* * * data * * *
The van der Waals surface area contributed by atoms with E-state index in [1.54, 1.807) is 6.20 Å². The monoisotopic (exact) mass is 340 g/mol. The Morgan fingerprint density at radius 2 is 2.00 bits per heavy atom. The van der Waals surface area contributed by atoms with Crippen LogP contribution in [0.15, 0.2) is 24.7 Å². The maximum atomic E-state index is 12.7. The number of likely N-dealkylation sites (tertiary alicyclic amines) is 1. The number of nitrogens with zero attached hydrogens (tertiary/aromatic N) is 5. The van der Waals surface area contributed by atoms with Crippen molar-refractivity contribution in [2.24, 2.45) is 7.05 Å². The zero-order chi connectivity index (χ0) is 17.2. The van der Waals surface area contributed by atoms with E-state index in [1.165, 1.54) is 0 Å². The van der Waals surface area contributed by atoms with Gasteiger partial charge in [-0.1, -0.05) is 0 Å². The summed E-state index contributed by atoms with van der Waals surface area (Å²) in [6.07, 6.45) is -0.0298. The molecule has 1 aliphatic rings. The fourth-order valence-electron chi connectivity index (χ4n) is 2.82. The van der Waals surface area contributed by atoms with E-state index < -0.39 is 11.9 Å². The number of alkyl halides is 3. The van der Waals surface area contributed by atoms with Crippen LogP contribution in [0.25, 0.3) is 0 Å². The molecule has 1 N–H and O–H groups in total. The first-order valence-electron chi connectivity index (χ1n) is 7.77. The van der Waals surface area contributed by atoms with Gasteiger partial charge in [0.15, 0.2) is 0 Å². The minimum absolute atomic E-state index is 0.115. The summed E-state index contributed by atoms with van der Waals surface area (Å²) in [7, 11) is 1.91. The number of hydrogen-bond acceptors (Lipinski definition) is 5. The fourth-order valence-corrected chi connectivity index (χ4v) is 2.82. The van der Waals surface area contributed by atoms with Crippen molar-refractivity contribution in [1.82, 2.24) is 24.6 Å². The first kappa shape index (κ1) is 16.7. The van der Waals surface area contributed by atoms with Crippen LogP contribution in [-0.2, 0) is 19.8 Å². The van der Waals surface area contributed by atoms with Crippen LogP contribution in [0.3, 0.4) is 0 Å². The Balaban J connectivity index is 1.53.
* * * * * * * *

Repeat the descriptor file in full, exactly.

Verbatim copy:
The van der Waals surface area contributed by atoms with E-state index in [1.54, 1.807) is 6.20 Å². The monoisotopic (exact) mass is 340 g/mol. The Morgan fingerprint density at radius 2 is 2.00 bits per heavy atom. The van der Waals surface area contributed by atoms with Crippen LogP contribution in [0.15, 0.2) is 24.7 Å². The maximum atomic E-state index is 12.7. The number of likely N-dealkylation sites (tertiary alicyclic amines) is 1. The number of nitrogens with zero attached hydrogens (tertiary/aromatic N) is 5. The van der Waals surface area contributed by atoms with Crippen molar-refractivity contribution in [2.24, 2.45) is 7.05 Å². The zero-order chi connectivity index (χ0) is 17.2. The van der Waals surface area contributed by atoms with E-state index in [1.165, 1.54) is 0 Å². The van der Waals surface area contributed by atoms with Gasteiger partial charge in [-0.1, -0.05) is 0 Å². The summed E-state index contributed by atoms with van der Waals surface area (Å²) in [6.07, 6.45) is -0.0298. The molecule has 1 aliphatic rings. The fourth-order valence-electron chi connectivity index (χ4n) is 2.82. The van der Waals surface area contributed by atoms with E-state index < -0.39 is 11.9 Å². The number of alkyl halides is 3. The van der Waals surface area contributed by atoms with Crippen LogP contribution in [0.25, 0.3) is 0 Å². The molecule has 1 N–H and O–H groups in total. The first-order valence-electron chi connectivity index (χ1n) is 7.77. The van der Waals surface area contributed by atoms with Gasteiger partial charge in [0.15, 0.2) is 0 Å². The minimum absolute atomic E-state index is 0.115. The summed E-state index contributed by atoms with van der Waals surface area (Å²) in [7, 11) is 1.91. The number of hydrogen-bond acceptors (Lipinski definition) is 5. The fourth-order valence-corrected chi connectivity index (χ4v) is 2.82. The van der Waals surface area contributed by atoms with Crippen molar-refractivity contribution in [1.82, 2.24) is 24.6 Å². The first kappa shape index (κ1) is 16.7. The van der Waals surface area contributed by atoms with Crippen LogP contribution in [-0.2, 0) is 19.8 Å². The van der Waals surface area contributed by atoms with Crippen LogP contribution in [0.3, 0.4) is 0 Å². The Balaban J connectivity index is 1.53.